Kimbo Slice is not going to be a top fighter in any sport

If Kimbo Slice can be put down by Seth Petruzelli, what chance does he have against one of the Klitschko brothers? (Photo via mmafrenzy.com)

I have nothing against Kimbo Slice. Honestly, I'm a Kimbo fan. I root for the guy to do well in MMA because he's a funny dude, a charismatic, TV-ready star, and he's really genuine.

But after he got stopped in two rounds by Roy Nelson on The Ultimate Fighter last night, his chances of having a legitimate future as any sort of viable fighter are slim. Not that Nelson isn't a good fighter; he is. The "chance" Kimbo had to beat him was only a UFC marketing creation. Kimbo never really had a shot. Let's not forget that this is the guy that was decked by a jab from Seth Petruzelli, a largely unheralded 205-pound fighter.

But Ben Grossman of Broadcasting & Cable believes Kimbo is just what boxing's heavyweight division needs. Needless to say, I absolutely, 100% disagree and think this is really kind of dumb, but here's what he had to say:

Now let’s talk about the heavyweight division in boxing. It’s a disaster. ... Basically, the heavyweight division stinks because there are two brothers who in essence share the heavyweight championship, and they have vowed never to fight each other. The problem is that there is no one – and I mean no one – within sight of the Klitschkos from a talent perspective. Every couple months, one of them goes out – usually in a packed arena in Germany – and disposed of some falsely built-up contender with a very methodical approach that rarely fails – and worse yet – only moderately entertains.

...

Now I am not saying throw Slice in there against a Klitschko tomorrow, I’m talking about some fights to get his feet wet and build some interest. The tune-in would be great from the outset to see if one of the best-known brawlers is better suited for the ring than the octagon. Plus his personality could absolutely carry an installment of HBO’s award-winning 24/7 reality series leading up to a fight.

But no matter who he fought, Slice would do something to heavyweight boxing that no one has been able to do in too long – get people to remotely care.

It's a wonderful thought, isn't it? This thought that Kimbo Slice could do anything in heavyweight boxing. Let's be very honest: Slice is too old and too green to become a top professional athlete in any sport. His "sledgehammer hands" have proven out against guys in parking lots and backyards, and against an ancient, indifferent Tank Abbott, but I didn't see him knocking James Thompson around the ring, plus he looked ridiculous against Petruzelli and struggled to do anything with Roy Nelson.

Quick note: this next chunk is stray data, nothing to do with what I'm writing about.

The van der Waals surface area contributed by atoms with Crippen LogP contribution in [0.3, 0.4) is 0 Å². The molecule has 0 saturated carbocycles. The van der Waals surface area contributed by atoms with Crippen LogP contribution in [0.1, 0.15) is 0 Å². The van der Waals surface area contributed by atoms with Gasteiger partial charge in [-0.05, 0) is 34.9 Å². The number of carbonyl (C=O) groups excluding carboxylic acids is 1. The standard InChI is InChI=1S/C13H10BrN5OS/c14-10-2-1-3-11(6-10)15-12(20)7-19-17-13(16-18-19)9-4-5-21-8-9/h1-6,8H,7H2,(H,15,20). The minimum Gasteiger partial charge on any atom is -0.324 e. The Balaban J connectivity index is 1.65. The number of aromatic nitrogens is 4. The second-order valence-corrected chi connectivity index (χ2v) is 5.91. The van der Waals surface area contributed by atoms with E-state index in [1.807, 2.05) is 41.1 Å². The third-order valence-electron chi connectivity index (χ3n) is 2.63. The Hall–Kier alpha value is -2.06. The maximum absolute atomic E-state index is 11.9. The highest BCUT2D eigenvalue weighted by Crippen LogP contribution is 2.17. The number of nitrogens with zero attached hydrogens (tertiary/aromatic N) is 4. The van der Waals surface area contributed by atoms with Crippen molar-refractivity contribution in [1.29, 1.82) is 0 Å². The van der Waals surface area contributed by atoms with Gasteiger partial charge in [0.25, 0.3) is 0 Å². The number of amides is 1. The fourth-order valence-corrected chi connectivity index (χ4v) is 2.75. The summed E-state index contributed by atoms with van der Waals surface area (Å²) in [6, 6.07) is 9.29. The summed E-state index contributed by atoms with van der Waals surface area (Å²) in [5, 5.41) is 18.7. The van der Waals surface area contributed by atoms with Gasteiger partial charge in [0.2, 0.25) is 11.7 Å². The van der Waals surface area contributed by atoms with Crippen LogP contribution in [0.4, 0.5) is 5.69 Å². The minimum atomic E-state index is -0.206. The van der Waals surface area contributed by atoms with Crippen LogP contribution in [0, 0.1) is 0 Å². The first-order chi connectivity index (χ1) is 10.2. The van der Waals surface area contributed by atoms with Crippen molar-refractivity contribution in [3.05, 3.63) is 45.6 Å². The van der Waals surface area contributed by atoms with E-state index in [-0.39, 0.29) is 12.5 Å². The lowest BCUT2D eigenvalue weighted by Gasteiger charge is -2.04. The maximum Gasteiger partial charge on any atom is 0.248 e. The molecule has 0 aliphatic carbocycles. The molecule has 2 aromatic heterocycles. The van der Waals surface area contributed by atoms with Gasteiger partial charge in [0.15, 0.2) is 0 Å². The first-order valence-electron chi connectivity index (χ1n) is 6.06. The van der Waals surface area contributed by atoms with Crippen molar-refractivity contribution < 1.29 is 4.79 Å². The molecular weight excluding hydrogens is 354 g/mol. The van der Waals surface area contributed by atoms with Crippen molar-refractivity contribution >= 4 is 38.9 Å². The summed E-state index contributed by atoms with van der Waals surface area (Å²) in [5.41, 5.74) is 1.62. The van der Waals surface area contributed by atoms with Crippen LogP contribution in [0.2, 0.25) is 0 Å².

The fact that people don't care about the heavyweights in boxing is only a mild issue. It's not the biggest deal in the world. It really isn't. I know it used to be the glory division and people still pine for those days, but the tough luck and truth is that those days are over, and nobody is going to single-handedly "save" the division, either.

Slice "getting his feet wet and building interest" in boxing would probably go about how well his sanctioned MMA career has gone. Eventually, some journeyman would knock him out. It would happen. It's not that it might happen, it's that it would happen. If Kimbo Slice had gone into boxing twenty years ago, he might have really been quite good. He's got the dedication and the natural athletic ability to have done very well, but he's going to be 36 in February.

And a "24/7" for a Kimbo Slice tune-up fight? Not a chance.

How many boxing matches have the Klitschkos had in their lives? They were both acclaimed amateur fighters, with Wladimir winning the gold in the 1996 Olympics at super heavyweight, and they've had tons of pro fights, too. They're both currently as close to untouchable as it really gets. Slice having a few tune-up fights at 36 years old isn't going to prepare him for a dedicated, eat-sleep-and-breathe boxer like either of the Klitschkos, not to mention the fact that both of them jab a little bit harder than Seth Petruzelli.

Bloody Elbow's Michael Rome had this to say about the Nelson-Slice fight:

From the beginning, Kimbo looked bad.  He was extremely slow, moved gingerly, and left his chin wide open.  He put his whole body into every jab, and frankly fought scared. ... There have been rumors for days about putting Kimbo against a standup fighter in December to give him a chance to get a knockout.  Maybe it will work.  But Kimbo will never be a competitive UFC fighter; he's too old to catch up in the wrestling and jiu-jitsu departments. I hate writing this, because Kimbo is so easy to like.  I want him to be good.  If he was a great fighter, he could be such a massive crossover star.  But we're yet to find that star that is both a great fighter and a media icon.

If Kimbo is looking slow against Roy Nelson, how's he going to look against even a decent heavyweight boxer? Furthermore, outside of Petruzelli dropping him, we really know nothing about his chin.

I hope Kimbo finds a way to stay in MMA and do well and make some money. But any idea that he's got a better chance in boxing is ridiculous. If anything, he'd probably be worse off.

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